12. While Vaughan Williams, L.J., said:

I do not, however, understand that by the new rule it was intended to prevent the joinder of different causes of action under it. On the contrary I understand its object to be to facilitate such joinder, and to allow plaintiffs to join different causes of action where, under the old rules as interpreted in Smurthwaite v. Hannay [1894] A.C. 494 by the House of Lords they could not do so.... I do not think that the rule means that the whole of a transaction must be involved in each of the causes of action joined. I think that, if there was a transaction or series of transactions in respect of which one plaintiff was interested up to a certain point, and the other plaintiffs were interested, not only up to that point, but in respect of the entire transaction or series of transactions from beginning to end, under this rule they might join their separate causes of action in one action, because there would be one transaction or series of transactions in respect of which the various plaintiffs all claimed a right to relief.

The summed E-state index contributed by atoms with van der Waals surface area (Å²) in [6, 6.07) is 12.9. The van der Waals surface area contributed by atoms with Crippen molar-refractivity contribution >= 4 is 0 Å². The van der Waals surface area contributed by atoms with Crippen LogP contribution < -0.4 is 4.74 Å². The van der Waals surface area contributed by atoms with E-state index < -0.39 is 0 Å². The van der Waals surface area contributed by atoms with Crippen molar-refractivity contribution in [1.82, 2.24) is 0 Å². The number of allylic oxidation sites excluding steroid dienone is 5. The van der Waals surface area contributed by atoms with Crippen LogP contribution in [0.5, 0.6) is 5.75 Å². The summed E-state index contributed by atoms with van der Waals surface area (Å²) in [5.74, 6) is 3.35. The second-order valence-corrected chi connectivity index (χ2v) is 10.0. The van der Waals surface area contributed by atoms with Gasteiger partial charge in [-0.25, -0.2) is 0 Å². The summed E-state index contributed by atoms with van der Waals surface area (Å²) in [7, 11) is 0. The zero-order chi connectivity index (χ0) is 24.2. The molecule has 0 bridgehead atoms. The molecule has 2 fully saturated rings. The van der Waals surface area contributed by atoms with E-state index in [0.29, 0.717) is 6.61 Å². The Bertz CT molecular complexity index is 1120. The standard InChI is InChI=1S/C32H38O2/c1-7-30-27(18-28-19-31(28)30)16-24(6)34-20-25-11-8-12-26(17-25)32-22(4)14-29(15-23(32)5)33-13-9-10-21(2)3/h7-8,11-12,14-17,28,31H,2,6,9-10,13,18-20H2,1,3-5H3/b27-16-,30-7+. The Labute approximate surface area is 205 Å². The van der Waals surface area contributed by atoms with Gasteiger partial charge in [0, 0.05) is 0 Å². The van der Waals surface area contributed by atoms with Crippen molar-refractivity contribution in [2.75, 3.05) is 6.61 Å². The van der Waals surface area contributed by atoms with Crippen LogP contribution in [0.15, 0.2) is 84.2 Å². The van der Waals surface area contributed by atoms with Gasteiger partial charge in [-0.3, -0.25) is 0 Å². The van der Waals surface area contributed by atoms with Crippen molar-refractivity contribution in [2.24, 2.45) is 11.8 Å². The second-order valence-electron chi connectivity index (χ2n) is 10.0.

13. That the rule deals with joinder of causes of action as well as joinder of parties is now well settled : see Bullock v. London General Omnibus Co. [1907] 1 K.B. 264; Compania Sansinena de Carnes Gongcladas v. Houlder Brothers & Co. Ltd. [1910] 2 K.B. 354; Times Cold Storage Co. v. Lowther & Blankley [1911] 2 K.B. 100; Oesterreichische Export A.G. v. British Indemnity Insurance Co., Ltd. [1914] 2 K.B. 747. In Markt & Co. v. Knight Steamship Co. Ltd. [1910] 2 K.B. 1012, Fletcher Moulton, L.J., while pointing out the distinction between this rule and that which relates to a representative suit, said, with regard to this rule: